I say politics killed our church as an unified, centralized institution because the Bolsonarist worldview disregarded the types of clergy who hold the biggest internal power. Those are left-leaning, reformists and modern, even though not to the point of going overtly against church teaching. The mass of people who wanted modern, entertaining, uncompromised worship went to protestantism, while the upper classes still interested in the church are traditionalists and supporting of the current president, with Padre Paulo Ricardo being the biggest exponent of this community IMO.

    There was a time when the church manipulated the people, but now the people manipulate the church. I think this couldn't explain better how it has declined in this century.
    Here, an example of what I mean.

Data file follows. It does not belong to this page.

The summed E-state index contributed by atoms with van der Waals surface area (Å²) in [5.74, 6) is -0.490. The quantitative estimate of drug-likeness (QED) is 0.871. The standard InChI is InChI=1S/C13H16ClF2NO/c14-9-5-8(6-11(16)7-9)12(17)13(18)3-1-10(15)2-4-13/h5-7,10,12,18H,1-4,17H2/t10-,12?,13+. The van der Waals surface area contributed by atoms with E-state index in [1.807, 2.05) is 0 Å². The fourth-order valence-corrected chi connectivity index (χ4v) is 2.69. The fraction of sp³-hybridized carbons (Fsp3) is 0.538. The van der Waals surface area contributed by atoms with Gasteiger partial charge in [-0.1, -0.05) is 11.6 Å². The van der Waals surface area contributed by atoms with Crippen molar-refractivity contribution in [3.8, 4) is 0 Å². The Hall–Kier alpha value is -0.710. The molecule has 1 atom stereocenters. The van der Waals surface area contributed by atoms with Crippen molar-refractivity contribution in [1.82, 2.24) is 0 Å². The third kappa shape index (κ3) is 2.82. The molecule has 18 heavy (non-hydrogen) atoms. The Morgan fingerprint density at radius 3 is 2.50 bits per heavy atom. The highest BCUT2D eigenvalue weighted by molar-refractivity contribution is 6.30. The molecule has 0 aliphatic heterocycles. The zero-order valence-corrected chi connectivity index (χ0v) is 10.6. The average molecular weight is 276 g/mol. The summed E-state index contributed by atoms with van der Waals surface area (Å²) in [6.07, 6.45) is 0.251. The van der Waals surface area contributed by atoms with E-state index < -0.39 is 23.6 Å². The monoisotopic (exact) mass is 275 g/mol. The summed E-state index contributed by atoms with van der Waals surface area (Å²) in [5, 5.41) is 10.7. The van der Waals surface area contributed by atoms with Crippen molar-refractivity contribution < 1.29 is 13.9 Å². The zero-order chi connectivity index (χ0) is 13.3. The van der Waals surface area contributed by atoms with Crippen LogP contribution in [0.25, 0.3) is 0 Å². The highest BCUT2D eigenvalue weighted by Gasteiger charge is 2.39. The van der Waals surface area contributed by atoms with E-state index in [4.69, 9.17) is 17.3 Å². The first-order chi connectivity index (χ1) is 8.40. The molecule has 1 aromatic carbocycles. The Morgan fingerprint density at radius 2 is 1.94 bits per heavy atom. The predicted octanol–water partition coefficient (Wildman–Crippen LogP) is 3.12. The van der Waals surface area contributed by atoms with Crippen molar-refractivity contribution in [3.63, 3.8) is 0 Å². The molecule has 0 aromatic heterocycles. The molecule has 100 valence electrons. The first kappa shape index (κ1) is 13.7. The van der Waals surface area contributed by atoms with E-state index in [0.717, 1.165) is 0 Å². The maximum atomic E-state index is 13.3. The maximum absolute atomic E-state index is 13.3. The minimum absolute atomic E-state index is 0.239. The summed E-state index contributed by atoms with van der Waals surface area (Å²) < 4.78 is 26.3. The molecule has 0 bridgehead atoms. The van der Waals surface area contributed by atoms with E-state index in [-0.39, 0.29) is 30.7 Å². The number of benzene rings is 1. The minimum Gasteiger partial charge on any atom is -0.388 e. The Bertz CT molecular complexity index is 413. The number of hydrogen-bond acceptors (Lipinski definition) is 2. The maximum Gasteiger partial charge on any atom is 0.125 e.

Unless some paradigm shift happens in the next years, I think the Catholic Church will be dead and buried here. I challenge you to go to any town in Brazil and find a full temple. People in general have become either atheists, lapsed catholics or protestants.
    Hilderaldo Lus Bellini. Son of Italian immigrants, Vasco da Gama player, first Brazilian to ever lift the World Cup.
    "Coion el ozel chel ga s-chifo del so nido" (Stupid is the bird who despises its own nest)

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    Quote Originally Posted by Vandor View Post